Forget the water cooler — or any other public space like social media or the Internet.
When a TV show strikes the kind of psychic chords that HBO's "Game of Thrones" did last week with its blood-drenched Red Wedding sequence, the morning-after conversation is just as likely to find its way into the very private realm of a therapist's office.
That's what happened at the Potomac practice of psychiatrist Dr. Michael Brody, anyway.
"All season with this show, I start hearing about it from my patients on Monday," Brody says. "With some male patients, all I hear about is the blonde [Daenerys Targaryen played by Emilia Clarke] and her dragons and how she's the best. … And with some of the women, it's all Robb Stark. They love Robb Stark."
But last week, after Stark (Richard Madden) was slaughtered alongside his mother, his pregnant wife and his direwolf (think oversized but loyal wolf) in this sprawling mythic saga, it was a little different, according to Brody.
"The feelings of the patients were darker," he says. "It was, 'How could this happen? This is wrong.' The general themes of what they were feeling were injustice and the randomness of death. It reminded me of some of the reactions patients shared to the deaths of certain characters on 'The Wire.' Killing off characters this time of year isn't new. But this one was really something."
Real people reacting strongly to the deaths of fictional TV characters is not new. It reaches back at least to a 1975 season of "M*A*S*H." And in recent years, social media have allowed us to publicly mourn those departed characters who found their way into our psyches.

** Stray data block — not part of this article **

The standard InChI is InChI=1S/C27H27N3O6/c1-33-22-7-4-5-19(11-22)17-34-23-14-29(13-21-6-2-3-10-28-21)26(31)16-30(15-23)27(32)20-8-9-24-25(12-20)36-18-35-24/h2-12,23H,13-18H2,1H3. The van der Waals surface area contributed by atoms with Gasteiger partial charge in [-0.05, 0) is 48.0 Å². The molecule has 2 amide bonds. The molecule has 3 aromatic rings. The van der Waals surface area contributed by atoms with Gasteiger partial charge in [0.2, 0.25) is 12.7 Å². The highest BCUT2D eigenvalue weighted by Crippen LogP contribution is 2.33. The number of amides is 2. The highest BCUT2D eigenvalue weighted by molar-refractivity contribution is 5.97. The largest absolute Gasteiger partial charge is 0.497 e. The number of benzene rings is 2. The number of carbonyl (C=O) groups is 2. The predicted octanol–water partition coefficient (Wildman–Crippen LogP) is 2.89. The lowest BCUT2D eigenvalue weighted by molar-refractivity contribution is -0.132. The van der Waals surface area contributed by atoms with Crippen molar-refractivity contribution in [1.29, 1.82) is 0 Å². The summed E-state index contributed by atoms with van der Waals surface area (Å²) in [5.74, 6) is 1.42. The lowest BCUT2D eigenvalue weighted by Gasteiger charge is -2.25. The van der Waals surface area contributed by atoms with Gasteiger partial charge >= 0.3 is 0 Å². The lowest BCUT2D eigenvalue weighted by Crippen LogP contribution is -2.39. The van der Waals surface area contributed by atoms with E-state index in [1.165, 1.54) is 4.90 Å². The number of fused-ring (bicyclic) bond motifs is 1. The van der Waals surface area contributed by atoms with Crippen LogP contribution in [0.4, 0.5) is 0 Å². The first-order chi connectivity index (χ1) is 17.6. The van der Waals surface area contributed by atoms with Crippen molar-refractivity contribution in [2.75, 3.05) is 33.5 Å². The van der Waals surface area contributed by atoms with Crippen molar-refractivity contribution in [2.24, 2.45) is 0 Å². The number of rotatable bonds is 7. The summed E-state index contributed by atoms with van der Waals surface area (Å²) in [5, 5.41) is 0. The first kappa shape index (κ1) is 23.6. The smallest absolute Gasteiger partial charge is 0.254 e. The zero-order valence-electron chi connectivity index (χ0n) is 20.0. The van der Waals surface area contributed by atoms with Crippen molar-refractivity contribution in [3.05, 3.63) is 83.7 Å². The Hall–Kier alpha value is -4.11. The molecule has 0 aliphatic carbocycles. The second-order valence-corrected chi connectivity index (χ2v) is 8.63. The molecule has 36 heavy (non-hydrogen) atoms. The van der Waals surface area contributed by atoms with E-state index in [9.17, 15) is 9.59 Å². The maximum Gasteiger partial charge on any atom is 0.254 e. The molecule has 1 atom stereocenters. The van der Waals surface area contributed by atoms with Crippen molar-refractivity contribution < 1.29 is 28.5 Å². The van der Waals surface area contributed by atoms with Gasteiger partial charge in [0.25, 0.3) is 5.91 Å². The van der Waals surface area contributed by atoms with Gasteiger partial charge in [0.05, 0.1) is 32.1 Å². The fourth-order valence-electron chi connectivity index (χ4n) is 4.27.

But rarely is the depth of that emotion validated or explored in the larger society as it might in a therapist's office, where we presumably talk about what really matters in our lives. Understanding why last week's violent deaths in "Game of Thrones" mattered enough to find its way into those private conversations tells us something not only about ourselves but the role media have to play in our lives.
The penultimate episode of the series, which ends Season 3 at 9 tonight on HBO, is considered by some to be the most violent sequence in the history of series television. That's debatable.
In more than two decades of writing about the medium, I have never been more personally affected — actually physically sickened and depressed — by a scene than the one in Season 3 of "The Sopranos" that showed a coke-crazed Ralph Cifaretto (Joe Pantoliano) beat a dancer to death in the parking lot of the Bada-Bing club. The young woman was carrying his child, and it seemed as if you could hear her bones crunching under the force of his fists.
The Red Wedding bloodbath in last week's "Game of Thrones" episode commenced with Robb Stark's wife being stabbed in her womb. As the good king from the north kneels over and tries to comfort her, his hands run red with the blood of his wife and unborn child.
Brody's right: It is "really something."
But in its own way, the death of Omar (Michael K. Williams) was really something, too, in "The Wire." For all his fierce code of honor or the fear he inspired throughout the neighborhood, Omar dies at the hands of a kid with a gun in a corner grocery store.
"Just the randomness of it with that kid killing Omar, the good-bad guy that way — that's what troubled some of my younger patients," says Brody, chair of the media committee of the American Academy of Child and Adolescent Psychiatry. "It's the randomness of death they're talking about."
The reaction by fans was equally intense when Dr. Lawrence Kutner (Kal Penn) committed suicide on the Fox series "House" in 2009.
I wondered in a piece I wrote at the time if social media were changing the way we mourn TV characters to whom we have become deeply connected — making it more public and communal if nothing else.